Temperament- Cattle

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Temperament- Cattle

Post by alisonb » Sun May 19, 2019 8:05 am

Found this article very interesting. Am a strong believer of a gentle hand and have yet to find an animal that has not reacted positively to one. At the same time I realise the necessity of culling for disposition. An older animal with a bad temperament influences the herd, is a danger, costs money and needs to go. Researchers document that a % of temperament is hereditary but how much of the dams bad attitude did the calf inherit or did it pick it up by being at her side until weaning?

The proverb "bend the willow while it is young" comes to mind. Could we, by handling young animals regularly, have more docile cattle? Not talking about combing and bathing them but more calmly running them through the chute more often.
Our behaviour has an enormous impact on cow behaviour, welfare and performance. If we handle them negatively we produce more
fearful cows. Positive behaviour will lead to a relaxed herd of cows that are easier to handle.

There are many views on this topic, would be interested in yours...do we cull to easily?


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Re: Temperament- Cattle

Post by Red Bull Breeder » Sun May 19, 2019 8:20 am

This problem is a very simple fix. If its nuts acts like a nut cut its head off. Limousin here in the US was the first breed to develop a EPD for docility. The Limousin breed leads all breeds in the IGS co-op breeds in Docility today.

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Re: Temperament- Cattle

Post by W.B. » Sun May 19, 2019 8:44 am

You are going to get a wide variety of answers on this. I personally have worked cattle all my life and have observed different temperaments and genetics is the number one separator. Yes how we handle them makes a big difference but making excuses for the ones that don’t fit our management style only prolongs the problem. The cattle with wider flight zones remain the cattle with the wider flight zones their entire lives and generally speaking they predispose the rest of the herd to this behavior when they are handled. We don’t lead our cows, we don’t chase our cows we rather herd them. If they don’t fit the management here they leave. I have found life is a whole lot easier when cattle meet our standards rather than me trying to meet theirs.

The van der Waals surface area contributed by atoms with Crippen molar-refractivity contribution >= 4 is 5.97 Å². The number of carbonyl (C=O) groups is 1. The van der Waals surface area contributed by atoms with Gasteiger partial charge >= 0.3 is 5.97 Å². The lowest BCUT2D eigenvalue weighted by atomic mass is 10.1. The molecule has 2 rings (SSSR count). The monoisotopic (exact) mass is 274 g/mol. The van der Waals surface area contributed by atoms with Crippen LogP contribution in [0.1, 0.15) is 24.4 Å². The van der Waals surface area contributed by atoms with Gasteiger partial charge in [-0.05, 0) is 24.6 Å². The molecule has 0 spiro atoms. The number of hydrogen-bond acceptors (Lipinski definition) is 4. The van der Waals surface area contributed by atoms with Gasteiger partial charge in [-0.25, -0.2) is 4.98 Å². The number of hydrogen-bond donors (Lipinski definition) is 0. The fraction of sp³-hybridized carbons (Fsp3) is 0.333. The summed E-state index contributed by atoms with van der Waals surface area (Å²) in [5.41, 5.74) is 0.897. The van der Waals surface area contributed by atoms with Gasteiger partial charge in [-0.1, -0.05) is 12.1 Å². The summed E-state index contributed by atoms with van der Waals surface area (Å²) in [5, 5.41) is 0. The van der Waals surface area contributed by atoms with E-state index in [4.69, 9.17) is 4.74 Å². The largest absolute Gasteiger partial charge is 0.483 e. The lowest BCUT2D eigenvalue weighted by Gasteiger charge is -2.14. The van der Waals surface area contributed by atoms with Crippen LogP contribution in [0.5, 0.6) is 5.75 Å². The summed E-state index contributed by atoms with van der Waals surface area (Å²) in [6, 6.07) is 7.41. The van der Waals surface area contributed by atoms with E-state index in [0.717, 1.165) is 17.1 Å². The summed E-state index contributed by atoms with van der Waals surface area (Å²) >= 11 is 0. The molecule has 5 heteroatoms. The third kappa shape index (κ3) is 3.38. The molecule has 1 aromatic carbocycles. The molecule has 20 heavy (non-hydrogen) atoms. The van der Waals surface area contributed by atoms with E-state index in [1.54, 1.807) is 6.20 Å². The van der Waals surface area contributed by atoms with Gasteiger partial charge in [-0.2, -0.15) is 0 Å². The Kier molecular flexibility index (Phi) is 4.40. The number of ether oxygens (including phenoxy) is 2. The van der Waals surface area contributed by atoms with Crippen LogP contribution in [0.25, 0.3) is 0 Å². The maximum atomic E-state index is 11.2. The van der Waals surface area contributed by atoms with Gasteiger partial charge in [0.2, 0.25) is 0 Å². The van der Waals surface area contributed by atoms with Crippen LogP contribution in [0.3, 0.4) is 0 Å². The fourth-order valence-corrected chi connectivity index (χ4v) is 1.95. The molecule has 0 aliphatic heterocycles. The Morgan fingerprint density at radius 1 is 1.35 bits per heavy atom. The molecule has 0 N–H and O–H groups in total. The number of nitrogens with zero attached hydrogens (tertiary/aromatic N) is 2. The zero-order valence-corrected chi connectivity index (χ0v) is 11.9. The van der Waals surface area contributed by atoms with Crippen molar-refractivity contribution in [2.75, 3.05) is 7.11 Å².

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Re: Temperament- Cattle

Post by Caustic Burno » Sun May 19, 2019 8:46 am

All cattle have a fight or flight instinct just how quickly does it come out.
I agree 100% that gentle handling is a major influence, Brahmans will teach you that in short order. Then there are those that reach way back in the DNA woodpile that are just nuts.
I sold registered bulls for years you could tell at four months old working them in the pen. They would cull themselves.
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Re: Temperament- Cattle

Post by Red Bull Breeder » Sun May 19, 2019 8:59 am

All boils down the same answer. If you take out the ones that don't work in your management style, you either run out of the ones that don't work or you run out of cows. That said some people create their on problems and no cow or breed will ever work for them.

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Re: Temperament- Cattle

Post by Nesikep » Sun May 19, 2019 10:18 am

Genetics definitely plays a role in it, but management of course too.. Some people just seem to love a good rodeo so they'll never have calm cattle.
Spending time with them regularly is the most important, just walking through the herd while they're chewing cud.. for the calves, the first day, even the first couple hours is going to set the tone for them.. If momma is warning them all the time and you were always there, they'll think "Momma's bluffing, this guy is just fine".. if you weren't there, they'll listen to momma and you'll have an uphill battle getting them calmed back down
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Re: Temperament- Cattle

Post by farmerjan » Sun May 19, 2019 10:32 am

I can say that the more calm handling of calves will help to instill in them a calmer disposition as they get older. But again, the DNA and genetics will come out and the nuts will always be nuts. I have one pasture where I calve out the first calf heifers. The calves learn to come in the catch pen through a creep gate and I feed them a little grain. Not regular creep feeding but as a treat and to teach them to come in and be around me. There are a few in every group that are just more standoffish and flighty. Sometimes they will calm down more, but have one nice heifer right now that will go off the wall if I lock the barn door and just have them inside.
These are not like BR's cattle that get haltered and all, and not saying that is bad. These are just commercial cattle that get a little more people time then alot of commercial cattle. This heifer has already gone over the dividing gate into the next pen, and she will get culled no matter how nice she continues to grow. They don't have to want to be petted although it would be nice if they were as tame as Lithuanian Farmers are. But this one heifer will be the one that will take the rest out the gate or refuse to come in the catch pen and such in the future. Or hurt you when she calves.